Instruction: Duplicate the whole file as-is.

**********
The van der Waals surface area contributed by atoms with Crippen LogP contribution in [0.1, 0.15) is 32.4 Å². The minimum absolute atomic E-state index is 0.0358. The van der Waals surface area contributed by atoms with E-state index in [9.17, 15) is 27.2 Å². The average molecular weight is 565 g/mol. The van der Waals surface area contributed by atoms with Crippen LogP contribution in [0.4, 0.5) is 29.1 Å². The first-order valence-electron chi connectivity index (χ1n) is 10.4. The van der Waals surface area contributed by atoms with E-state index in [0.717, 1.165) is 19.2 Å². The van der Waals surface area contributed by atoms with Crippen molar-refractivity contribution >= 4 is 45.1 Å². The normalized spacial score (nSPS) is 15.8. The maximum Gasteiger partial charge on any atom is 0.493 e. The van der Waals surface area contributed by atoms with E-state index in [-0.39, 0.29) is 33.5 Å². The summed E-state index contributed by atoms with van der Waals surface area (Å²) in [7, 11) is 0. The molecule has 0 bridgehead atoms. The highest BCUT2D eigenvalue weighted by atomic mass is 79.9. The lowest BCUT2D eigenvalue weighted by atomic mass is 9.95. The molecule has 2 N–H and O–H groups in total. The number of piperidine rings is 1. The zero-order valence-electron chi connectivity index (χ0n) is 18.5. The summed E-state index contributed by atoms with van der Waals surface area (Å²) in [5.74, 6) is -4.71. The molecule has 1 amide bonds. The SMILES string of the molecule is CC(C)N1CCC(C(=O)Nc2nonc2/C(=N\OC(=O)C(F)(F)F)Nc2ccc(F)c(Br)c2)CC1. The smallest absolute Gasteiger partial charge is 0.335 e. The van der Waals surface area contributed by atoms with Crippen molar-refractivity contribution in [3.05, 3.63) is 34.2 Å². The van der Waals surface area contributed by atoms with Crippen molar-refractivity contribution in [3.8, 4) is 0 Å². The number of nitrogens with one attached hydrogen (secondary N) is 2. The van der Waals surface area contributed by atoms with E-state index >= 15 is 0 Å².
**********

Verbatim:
The van der Waals surface area contributed by atoms with Crippen LogP contribution in [0.1, 0.15) is 32.4 Å². The minimum absolute atomic E-state index is 0.0358. The van der Waals surface area contributed by atoms with E-state index in [9.17, 15) is 27.2 Å². The average molecular weight is 565 g/mol. The van der Waals surface area contributed by atoms with Crippen LogP contribution in [0.4, 0.5) is 29.1 Å². The first-order valence-electron chi connectivity index (χ1n) is 10.4. The van der Waals surface area contributed by atoms with E-state index in [0.717, 1.165) is 19.2 Å². The van der Waals surface area contributed by atoms with Crippen molar-refractivity contribution >= 4 is 45.1 Å². The normalized spacial score (nSPS) is 15.8. The maximum Gasteiger partial charge on any atom is 0.493 e. The van der Waals surface area contributed by atoms with E-state index in [-0.39, 0.29) is 33.5 Å². The summed E-state index contributed by atoms with van der Waals surface area (Å²) in [7, 11) is 0. The molecule has 0 bridgehead atoms. The highest BCUT2D eigenvalue weighted by atomic mass is 79.9. The lowest BCUT2D eigenvalue weighted by atomic mass is 9.95. The molecule has 2 N–H and O–H groups in total. The number of piperidine rings is 1. The zero-order valence-electron chi connectivity index (χ0n) is 18.5. The summed E-state index contributed by atoms with van der Waals surface area (Å²) in [5.74, 6) is -4.71. The molecule has 1 amide bonds. The SMILES string of the molecule is CC(C)N1CCC(C(=O)Nc2nonc2/C(=N\OC(=O)C(F)(F)F)Nc2ccc(F)c(Br)c2)CC1. The smallest absolute Gasteiger partial charge is 0.335 e. The van der Waals surface area contributed by atoms with Crippen molar-refractivity contribution in [3.05, 3.63) is 34.2 Å². The van der Waals surface area contributed by atoms with Crippen molar-refractivity contribution in [3.8, 4) is 0 Å². The number of nitrogens with one attached hydrogen (secondary N) is 2. The van der Waals surface area contributed by atoms with E-state index >= 15 is 0 Å².